Alex Radita trial: B.C. youth advocate slams sharing of child welfare info between provinces

Click to play video: 'More details and testimony in Radita trail' More details and testimony in Radita trail
WATCH ABOVE: More details and testimony in Radita trail. Nancy Hixt reports – Jun 2, 2016

When paramedics were called to the home of 15-year-old Alex Radita in 2013, they discovered the body of a teenage boy that was so emaciated “he looked mummified.”

The trial of Alex’s parents, Rodica, 53, and Emil Radita, 59, continues this week in a Calgary courtroom and has already heard shocking testimony and disturbing evidence. Both parents have been charged with first-degree murder in connection with the death of their son.

READ MORE: Shocking testimony in Calgary trial of parents accused of killing diabetic son

Click to play video: 'Parents plead not guilty in the first degree murder of teenage son' Parents plead not guilty in the first degree murder of teenage son
Parents plead not guilty in the first degree murder of teenage son – May 24, 2016

Radita weighed less than 37 pounds at the time of his death and his physical condition was so disturbing, some first responders who found the emaciated youth inside the family’s home had to seek psychological services.

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“I actually remember walking in the room thinking, ‘What the hell is that?'” paramedic Deborah Baumback said in court last week. “[Alex was] emaciated to the fact that he looked mummified.”

The prosecution has presented evidence that his parents repeatedly expressed to doctors and social workers that they did not accept their son’s diabetes diagnosis and were reluctant to treat it.

READ MORE: Calgary parents accused of not treating diabetic teen plead not guilty to first-degree murder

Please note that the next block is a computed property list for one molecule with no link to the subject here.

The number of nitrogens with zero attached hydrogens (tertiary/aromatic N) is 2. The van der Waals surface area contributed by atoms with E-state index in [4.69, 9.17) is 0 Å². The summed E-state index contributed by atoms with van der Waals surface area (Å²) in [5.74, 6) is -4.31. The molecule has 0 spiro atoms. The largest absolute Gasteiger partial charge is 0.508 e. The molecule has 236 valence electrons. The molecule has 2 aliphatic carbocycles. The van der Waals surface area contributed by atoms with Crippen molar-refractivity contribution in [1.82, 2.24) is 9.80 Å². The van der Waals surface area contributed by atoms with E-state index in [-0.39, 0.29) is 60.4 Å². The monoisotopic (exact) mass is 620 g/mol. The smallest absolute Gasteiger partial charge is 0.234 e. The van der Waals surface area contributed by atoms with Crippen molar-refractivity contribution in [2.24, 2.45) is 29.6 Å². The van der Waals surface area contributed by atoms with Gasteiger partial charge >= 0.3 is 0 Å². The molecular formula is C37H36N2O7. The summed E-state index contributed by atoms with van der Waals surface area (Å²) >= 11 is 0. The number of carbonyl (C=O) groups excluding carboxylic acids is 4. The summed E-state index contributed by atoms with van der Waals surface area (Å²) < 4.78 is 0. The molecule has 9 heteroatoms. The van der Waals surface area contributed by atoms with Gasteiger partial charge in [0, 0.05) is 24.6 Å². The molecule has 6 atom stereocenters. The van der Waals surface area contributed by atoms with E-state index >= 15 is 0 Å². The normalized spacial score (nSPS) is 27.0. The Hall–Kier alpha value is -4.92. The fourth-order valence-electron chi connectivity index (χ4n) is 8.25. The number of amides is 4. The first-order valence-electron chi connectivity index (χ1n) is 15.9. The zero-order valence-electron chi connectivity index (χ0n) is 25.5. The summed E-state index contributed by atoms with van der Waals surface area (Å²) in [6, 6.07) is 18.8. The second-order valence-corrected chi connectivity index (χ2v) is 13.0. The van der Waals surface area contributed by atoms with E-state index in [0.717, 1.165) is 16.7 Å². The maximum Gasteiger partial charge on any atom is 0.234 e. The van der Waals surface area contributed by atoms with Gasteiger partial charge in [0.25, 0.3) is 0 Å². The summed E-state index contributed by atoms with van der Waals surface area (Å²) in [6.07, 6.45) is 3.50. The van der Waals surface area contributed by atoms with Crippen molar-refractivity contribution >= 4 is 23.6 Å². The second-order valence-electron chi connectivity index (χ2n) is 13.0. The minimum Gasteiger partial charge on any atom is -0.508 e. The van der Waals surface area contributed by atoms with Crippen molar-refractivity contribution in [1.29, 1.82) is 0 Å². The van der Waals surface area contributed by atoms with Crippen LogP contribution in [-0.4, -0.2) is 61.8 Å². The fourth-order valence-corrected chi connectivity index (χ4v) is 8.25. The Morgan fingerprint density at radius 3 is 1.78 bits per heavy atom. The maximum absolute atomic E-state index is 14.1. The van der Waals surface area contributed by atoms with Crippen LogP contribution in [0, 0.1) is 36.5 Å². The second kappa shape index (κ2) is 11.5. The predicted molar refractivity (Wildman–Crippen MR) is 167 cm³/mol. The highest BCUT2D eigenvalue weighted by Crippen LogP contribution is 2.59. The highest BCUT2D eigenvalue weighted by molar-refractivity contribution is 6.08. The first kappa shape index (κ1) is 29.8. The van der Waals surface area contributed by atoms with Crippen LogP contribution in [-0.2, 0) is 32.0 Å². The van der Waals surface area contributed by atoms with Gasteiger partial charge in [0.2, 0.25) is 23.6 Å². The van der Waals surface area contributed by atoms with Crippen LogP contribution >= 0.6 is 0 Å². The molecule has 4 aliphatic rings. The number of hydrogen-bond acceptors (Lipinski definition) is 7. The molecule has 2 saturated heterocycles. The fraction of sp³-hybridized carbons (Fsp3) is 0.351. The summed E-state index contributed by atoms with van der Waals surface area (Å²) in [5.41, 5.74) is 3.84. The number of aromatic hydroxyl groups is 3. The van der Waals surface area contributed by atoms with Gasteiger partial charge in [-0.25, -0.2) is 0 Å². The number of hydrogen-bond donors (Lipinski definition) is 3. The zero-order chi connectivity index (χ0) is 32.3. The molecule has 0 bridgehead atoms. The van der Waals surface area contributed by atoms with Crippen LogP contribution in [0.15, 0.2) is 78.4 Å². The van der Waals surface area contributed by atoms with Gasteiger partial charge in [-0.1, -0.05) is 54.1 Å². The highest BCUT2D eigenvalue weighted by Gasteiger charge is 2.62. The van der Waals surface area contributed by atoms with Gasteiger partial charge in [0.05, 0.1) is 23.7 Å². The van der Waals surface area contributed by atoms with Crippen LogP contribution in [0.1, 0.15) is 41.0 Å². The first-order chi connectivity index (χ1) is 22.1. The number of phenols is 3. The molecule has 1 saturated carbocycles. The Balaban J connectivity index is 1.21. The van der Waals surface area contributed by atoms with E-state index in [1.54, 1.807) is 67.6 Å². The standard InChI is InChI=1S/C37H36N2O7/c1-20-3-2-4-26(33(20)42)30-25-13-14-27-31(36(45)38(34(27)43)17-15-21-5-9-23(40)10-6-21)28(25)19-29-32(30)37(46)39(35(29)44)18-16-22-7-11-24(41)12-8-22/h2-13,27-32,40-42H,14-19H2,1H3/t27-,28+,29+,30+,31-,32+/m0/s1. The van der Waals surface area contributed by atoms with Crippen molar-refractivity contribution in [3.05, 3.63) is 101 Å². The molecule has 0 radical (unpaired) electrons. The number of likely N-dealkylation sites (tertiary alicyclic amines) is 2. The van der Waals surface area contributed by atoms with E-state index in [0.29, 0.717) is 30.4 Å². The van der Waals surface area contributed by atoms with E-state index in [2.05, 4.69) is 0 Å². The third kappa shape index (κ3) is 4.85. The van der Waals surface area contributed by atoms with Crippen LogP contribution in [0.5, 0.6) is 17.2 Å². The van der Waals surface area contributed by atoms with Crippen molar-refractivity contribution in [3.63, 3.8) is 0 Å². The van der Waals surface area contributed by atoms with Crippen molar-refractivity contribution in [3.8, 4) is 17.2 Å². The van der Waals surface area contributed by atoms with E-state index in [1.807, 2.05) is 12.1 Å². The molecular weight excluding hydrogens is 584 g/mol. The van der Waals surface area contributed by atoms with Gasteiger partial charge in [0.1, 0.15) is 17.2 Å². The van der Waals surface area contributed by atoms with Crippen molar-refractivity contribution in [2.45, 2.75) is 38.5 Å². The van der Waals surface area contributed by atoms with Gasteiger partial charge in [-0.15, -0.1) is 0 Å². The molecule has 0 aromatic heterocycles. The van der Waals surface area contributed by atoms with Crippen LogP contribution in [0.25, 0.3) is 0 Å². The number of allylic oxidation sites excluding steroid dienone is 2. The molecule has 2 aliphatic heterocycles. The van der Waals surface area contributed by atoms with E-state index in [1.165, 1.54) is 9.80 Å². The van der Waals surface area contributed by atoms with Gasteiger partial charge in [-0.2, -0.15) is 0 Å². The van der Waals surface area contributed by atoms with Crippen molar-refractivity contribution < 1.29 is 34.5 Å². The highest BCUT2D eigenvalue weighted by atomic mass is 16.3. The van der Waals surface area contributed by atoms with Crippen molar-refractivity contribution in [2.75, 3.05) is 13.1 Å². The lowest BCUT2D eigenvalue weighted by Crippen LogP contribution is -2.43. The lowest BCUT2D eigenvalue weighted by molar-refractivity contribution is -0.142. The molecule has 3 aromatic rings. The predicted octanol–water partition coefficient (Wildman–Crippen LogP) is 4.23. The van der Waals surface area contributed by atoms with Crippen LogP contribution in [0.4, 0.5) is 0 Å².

Alex was diagnosed with Type 1 diabetes at age three when his family lived in Surrey, B.C.

Court documents show Alex had been removed from the Radita home by child welfare because the parents weren’t properly treating the diabetes. A judge later returned him to his parents’ care.

The family then moved to Alberta, where he died in a Calgary home on May 7, 2013.

What has happened since the death of Alex Radita?

Three years after the boy’s death, B.C.’s Representative for Children and Youth Mary Ellen Turpel-Lafond told Global News the case still raises questions about how provinces share child welfare information.

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“The tragedy of this young person’s life was one where you had a family that had fairly significant child welfare history and ample evidence from medical professionals and others that the child’s needs weren’t being met,” Turpel-Lafond said. “Then they lost contact with the family because they moved and the file was closed.”

“This is where the system breaks down in Canada,” she said.  “These systems are reactive. They’re very seldom proactive and there’s no mandatory requirement that you do that follow up with another province.”

BELOW: Photos Alex Radita on his 15th birthday, taken just months before his death

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Since the tragic death of Radita, Canada’s provinces and territories — with the exception of Quebec — have adopted an updated version of the “Provincial/Territorial Protocol on Children, Youth and Families Moving between Provinces and Territories.”

“Canada’s provinces and territories recognized we needed to strengthen information sharing provisions to better protect the safety of vulnerable children and families,” said Shawn Larabee, a spokesperson for the B.C. Ministry of Children and Family Development, in an emailed statement.